If you’re using public Wi-Fi, consider getting a VPN. With a VPN, your traffic will go through another server, making sure no one tracks what you’re doing online.
Another popular reason for throttling is to protect customer privacy. ISPs like Comcast and AT&T collect information about their customers. They know where you live, what devices you use, and what apps you download. By blocking certain types of content, they keep that information away from prying eyes.
Finally, there are those who believe that piracy hurts their bottom line. Many ISPs don’t want to lose money by giving free Internet access to people who illegally stream movies and TV shows. So, they take steps to prevent it.
Is Internet Throttling Legal?
In 2016, the Federal Communications Commission (FCC) voted 3-2 to approve net neutrality regulations. Those rules included prohibiting internet providers from blocking access to specific sites or slowing down traffic from certain websites. They also required broadband companies to disclose how much bandwidth they’re consuming and what percentage of it goes toward delivering webpages versus videos and other types of data.
The decision was met with outrage across the industry, including from Verizon, AT&T, Comcast, and Charter, which argued that the rules weren’t necessary. A few months later, the Trump administration overturned the FCC’s decision.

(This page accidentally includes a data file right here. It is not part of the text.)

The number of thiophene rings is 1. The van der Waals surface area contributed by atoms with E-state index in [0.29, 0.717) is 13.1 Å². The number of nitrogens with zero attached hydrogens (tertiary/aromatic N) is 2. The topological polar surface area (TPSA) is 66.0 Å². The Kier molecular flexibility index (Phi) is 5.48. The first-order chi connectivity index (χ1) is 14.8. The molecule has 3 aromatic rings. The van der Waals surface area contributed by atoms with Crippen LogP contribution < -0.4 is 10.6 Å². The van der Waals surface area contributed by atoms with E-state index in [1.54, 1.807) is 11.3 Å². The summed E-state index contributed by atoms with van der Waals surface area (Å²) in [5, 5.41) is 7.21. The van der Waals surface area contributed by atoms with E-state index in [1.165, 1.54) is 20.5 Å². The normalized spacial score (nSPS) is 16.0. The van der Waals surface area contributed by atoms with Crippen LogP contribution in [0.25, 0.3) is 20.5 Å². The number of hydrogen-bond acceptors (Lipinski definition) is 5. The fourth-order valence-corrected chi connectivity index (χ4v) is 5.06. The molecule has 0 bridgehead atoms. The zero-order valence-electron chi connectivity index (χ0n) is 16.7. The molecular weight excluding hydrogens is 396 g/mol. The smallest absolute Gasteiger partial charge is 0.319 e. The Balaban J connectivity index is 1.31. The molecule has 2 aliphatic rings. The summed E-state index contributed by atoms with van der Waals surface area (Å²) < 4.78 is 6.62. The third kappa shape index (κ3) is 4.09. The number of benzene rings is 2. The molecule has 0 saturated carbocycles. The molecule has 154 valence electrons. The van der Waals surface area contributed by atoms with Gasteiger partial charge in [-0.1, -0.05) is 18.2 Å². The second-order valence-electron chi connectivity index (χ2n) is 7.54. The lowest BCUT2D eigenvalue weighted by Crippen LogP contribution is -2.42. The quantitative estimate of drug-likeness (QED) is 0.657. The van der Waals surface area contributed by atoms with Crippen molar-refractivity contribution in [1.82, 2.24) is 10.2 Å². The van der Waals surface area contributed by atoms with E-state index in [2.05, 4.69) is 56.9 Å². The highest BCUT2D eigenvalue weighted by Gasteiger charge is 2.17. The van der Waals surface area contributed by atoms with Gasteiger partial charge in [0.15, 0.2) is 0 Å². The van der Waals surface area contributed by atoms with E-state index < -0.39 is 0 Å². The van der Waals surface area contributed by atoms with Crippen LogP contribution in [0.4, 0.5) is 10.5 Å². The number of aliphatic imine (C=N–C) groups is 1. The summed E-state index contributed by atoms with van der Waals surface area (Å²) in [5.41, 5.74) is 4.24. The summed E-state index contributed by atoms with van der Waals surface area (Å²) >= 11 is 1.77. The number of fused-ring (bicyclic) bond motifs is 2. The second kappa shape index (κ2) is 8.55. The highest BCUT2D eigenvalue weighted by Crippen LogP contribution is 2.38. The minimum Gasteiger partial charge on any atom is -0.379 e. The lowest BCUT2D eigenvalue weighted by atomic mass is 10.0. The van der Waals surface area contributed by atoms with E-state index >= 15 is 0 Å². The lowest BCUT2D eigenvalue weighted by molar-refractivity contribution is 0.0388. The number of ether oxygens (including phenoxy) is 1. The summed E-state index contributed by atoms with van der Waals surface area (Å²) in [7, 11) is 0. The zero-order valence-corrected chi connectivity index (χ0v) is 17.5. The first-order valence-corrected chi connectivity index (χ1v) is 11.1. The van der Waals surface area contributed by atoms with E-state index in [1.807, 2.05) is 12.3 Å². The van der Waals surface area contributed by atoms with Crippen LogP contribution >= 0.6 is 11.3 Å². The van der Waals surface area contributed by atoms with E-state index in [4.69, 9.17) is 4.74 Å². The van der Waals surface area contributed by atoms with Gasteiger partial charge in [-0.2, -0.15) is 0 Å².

But now, the issue isn’t whether or not throttling is legal, it’s whether or not it’s ethical. As we mentioned earlier, some states like California ban the practice altogether. And while there are no laws against throttling at the national level, the FCC says it doesn’t want to see it happen.
So why do people think throttling is still happening? Because many consumers don’t know about it. For example, according to a recent survey conducted by Consumer Reports, nearly half of Americans didn’t realize that their ISP might be throttling their connection.
How To Tell If Your Internet is Being Throttled